The future is here and developed countries have taken the lead in ‘green industrial revolution’ by embracing Electronic Vehicles (EV) revolution. Much of the innovations undertaken today by major automakers are centered on electric power. Electric cars are here to stay, but Australia is lagging behind in the shift to electric vehicles.
Australia has one of the highest per capita CO2 emissions in the world. Compared to China (28%), USA (15%) and India (7%) that make up half of the world’s total CO2 emissions, Australia accounts for 1% of the total emissions. For a country with as little population as Australia, the emissions are quite high as indicated on the per capita CO2 emissions.
Australia is among the developed countries that lacks a carbon emissions scheme resulting to more pollution compared to other developed countries. With the country’s vehicle emissions being a record high, embracing electric car technology is crucial to lower the country’s carbon footprint. However, Australia has one of the lowest penetrations of electric vehicles in the developed world.
Looking at EVs sales as of 2019, the total sales of EVs in Australia is around 0.6% of the total vehicle sales while countries such as China, Germany, UK and USA recorded 5%, 3%, 2.9% and 2.1% respectively. As Australia continues to lag behind in EV penetration, the rest of the developed world is making plans to phase out the sale of liquid fuel cars by the year 2030 to 2040. For instance, Norway which has the highest EV penetration for embracing the technology early enough, will see a complete phase out of diesel, petrol and hybrid cars by the year 2025.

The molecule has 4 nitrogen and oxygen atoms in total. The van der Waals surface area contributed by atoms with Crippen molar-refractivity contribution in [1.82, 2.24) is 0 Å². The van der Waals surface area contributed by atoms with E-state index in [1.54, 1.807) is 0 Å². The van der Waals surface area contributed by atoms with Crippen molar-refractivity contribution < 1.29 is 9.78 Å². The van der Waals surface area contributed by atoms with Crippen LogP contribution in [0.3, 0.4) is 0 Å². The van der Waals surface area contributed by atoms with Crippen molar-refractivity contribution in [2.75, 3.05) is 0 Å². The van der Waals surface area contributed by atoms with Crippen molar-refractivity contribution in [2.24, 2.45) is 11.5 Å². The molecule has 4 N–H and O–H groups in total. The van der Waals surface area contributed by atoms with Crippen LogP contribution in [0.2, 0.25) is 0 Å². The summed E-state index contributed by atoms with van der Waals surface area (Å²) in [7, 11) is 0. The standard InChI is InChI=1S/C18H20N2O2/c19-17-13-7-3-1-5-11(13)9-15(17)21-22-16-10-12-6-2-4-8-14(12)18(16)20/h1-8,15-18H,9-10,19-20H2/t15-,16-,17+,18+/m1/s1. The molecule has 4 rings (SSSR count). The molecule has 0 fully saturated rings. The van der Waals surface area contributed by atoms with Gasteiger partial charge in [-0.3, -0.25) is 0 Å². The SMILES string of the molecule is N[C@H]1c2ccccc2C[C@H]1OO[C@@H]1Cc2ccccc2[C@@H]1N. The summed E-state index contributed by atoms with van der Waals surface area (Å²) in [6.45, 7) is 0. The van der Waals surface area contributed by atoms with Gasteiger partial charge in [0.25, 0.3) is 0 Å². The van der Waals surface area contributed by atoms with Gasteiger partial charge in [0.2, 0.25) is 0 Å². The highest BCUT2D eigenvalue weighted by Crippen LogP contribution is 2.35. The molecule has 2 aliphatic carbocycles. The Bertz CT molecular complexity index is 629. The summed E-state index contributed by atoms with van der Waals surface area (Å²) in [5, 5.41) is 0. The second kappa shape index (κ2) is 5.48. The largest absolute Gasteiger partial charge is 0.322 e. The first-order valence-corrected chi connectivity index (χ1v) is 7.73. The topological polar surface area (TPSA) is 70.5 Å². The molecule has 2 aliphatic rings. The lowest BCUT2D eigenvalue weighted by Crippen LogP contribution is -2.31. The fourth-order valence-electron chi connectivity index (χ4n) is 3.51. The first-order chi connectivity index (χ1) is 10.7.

But why is Australia being left behind? One of the main reasons is that compared to the US or the UK, EVs in Australia are relatively more expensive. Although EVs are presently more expensive to buy than the liquid fuel equivalent cars, electronic vehicle taxes in Australia heavily impact the uptake of EVs. The cheapest EV in the country is relatively three to four times more expensive than the cheapest petrol model. While in the US and UK, the cheapest EV is only two times more expensive than the cheapest petrol model. This difference is mainly due to laxity from the Australian government on issues of provision of infrastructure, emission targets and incentives which are an important consideration for electronic vehicles.
Presently, Australia lacks the electricity grid capable of fully sustaining an EV market. As such the Australian government needs to help install charging stations and ensure stability of the country’s power grid to encourage EV adoption. It is due to these reasons it is expected that Australia might become parking lot for the world’s petrol vehicles for manufacturers who could choose to run out their end-of-line petrol models here while they ramp up sales of electric vehicles in more attractive markets as discussed by Mike Foley in ‘Dumping ground’: Australia charged with discouraging electric vehicles.
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